The home funeral cost hundreds, not thousands, of dollars.
Q: IS A FAMILY-LED HOME FUNERAL THE SAME AS THE "HOME FUNERAL" OR "HOME WAY" THAT MY LOCAL FUNERAL PROVIDER OFFERS?
A: Probably not. Some funeral homes have a "home" funeral option, but it typically means that one is simply moving the venue of the conventional funeral to one's home and that the body is embalmed.
In contrast, a family-led home funeral is the reclaimed American tradition of family and friends, not strangers or professionals, directing and performing after-death care and rituals in the comfort on one's own home.
Q: WON'T IT BE TOO EMOTIONALLY TRAUMATIZING?
A: In reality, those that have cared for their dead testify it to be a very therapeutic labor of love, a blessing, and a privilege.
Q: ISN'T AFTER-DEATH CARE A JOB THAT IS ONLY SUITABLE FOR A PROFESSIONAL?
A: While we have been conditioned by Hollywood and the funeral industry to believe that after-death care is something that only a professional can handle, in actuality, this isn’t so. The only thing a funeral director does that requires specialized training is embalming, and, fortunately, embalming is not part of a home funeral.
Q: HOW DOES ONE PREPARE A BODY FOR VIEWING?
A: The physical preparation of the body is safe and relatively straightforward. It involves a thorough hygienic cleansing of the entire body with soap and water. The process is pretty much identical to how a live bedridden person is bathed, only more thorough. Afterward, the body is dressed and prepared for viewing, which might include such things as closing the mouth and eyes if desired, positioning the arms and hands, and styling the hair. If the deceased is male, facial hair can be shaven; if the deceased is female, everyday makeup can be applied, if desired.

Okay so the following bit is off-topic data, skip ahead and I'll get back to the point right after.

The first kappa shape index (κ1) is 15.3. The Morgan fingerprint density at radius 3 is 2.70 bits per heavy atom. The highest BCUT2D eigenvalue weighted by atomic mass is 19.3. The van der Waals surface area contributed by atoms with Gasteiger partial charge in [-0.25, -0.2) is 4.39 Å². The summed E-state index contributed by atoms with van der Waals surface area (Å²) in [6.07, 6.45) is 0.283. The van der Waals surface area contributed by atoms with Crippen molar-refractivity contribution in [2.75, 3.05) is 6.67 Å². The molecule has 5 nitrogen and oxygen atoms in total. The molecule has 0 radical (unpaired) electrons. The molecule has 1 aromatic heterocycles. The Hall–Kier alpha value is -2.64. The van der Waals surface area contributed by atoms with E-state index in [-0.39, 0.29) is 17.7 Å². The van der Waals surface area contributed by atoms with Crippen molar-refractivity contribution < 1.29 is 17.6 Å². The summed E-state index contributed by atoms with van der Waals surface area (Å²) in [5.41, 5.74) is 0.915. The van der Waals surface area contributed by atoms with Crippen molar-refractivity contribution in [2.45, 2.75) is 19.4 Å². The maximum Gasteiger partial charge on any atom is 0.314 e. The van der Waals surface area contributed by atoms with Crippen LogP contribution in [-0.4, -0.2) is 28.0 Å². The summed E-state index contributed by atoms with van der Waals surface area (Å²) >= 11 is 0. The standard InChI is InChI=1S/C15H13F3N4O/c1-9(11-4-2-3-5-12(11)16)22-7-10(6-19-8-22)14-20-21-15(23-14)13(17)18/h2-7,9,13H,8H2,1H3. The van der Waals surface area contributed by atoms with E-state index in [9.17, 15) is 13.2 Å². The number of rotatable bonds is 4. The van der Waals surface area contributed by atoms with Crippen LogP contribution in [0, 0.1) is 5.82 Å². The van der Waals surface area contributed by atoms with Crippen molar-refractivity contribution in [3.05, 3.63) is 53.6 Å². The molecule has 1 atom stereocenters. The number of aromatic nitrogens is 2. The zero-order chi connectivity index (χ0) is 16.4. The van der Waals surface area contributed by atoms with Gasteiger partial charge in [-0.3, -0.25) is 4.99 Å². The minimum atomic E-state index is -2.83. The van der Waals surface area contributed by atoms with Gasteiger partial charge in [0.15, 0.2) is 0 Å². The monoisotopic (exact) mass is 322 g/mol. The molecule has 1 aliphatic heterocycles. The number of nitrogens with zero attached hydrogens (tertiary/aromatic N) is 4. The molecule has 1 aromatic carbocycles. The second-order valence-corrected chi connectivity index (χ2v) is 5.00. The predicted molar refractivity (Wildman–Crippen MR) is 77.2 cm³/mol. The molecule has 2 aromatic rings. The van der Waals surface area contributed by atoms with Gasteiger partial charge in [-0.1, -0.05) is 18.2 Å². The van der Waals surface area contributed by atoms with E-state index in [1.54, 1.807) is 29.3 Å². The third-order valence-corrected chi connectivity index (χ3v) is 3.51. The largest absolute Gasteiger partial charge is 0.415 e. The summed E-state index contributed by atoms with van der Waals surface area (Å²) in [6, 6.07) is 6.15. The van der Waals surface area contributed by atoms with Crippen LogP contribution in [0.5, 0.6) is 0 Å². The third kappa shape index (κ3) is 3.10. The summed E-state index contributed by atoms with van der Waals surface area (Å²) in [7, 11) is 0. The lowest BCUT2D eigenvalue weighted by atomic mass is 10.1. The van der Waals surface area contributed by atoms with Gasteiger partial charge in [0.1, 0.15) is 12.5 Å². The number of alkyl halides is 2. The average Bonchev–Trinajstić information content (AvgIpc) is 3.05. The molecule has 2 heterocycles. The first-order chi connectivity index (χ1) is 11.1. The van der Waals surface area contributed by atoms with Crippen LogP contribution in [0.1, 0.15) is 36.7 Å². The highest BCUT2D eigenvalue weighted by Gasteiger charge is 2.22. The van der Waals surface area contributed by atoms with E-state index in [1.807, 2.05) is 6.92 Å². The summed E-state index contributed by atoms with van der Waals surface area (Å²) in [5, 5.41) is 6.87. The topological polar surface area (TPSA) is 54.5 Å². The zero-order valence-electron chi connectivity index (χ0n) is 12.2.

Q: DON'T THE DEAD HAVE TO BE EMBALMED?
A: Many people mistakenly believe that embalming is required by law, necessary for the public health, provides long-term preservation, or disinfects the body. However, none of these beliefs are true. Only Americans and Canadians routinely embalm their dead. In Michigan, embalming is only required if the body is not cremated or buried within 48 hours or if one has died of certain contagious diseases. AIDS does not fall within this category.
Q: IF NOT EMBALMING, THEN WHAT METHOD IS USED TO SLOW DECOMPOSITION OF A BODY?
A: Embalming is just one way to provide short-term preservation of a body, it is not the only way or the best way, especially if one takes into consideration the violence and invasiveness of the process to the deceased and the release of cancer-causing chemicals into the environment and the embalmer.
On a nonembalmed body, the rate of decomposition depends on a variety of factors, including temperature, condition of body upon death, etc. It typically is a slow process.
With a home funeral, it is recommended that the body be cooled with dry ice. Specifically, 1-inch thick sheets of dry ice are placed inconspicuously under the entire torso and one sheet placed on top of the abdomen. The dry ice is replaced every morning as needed. This is more than sufficient to slow the decomposition of the body until cremation or burial.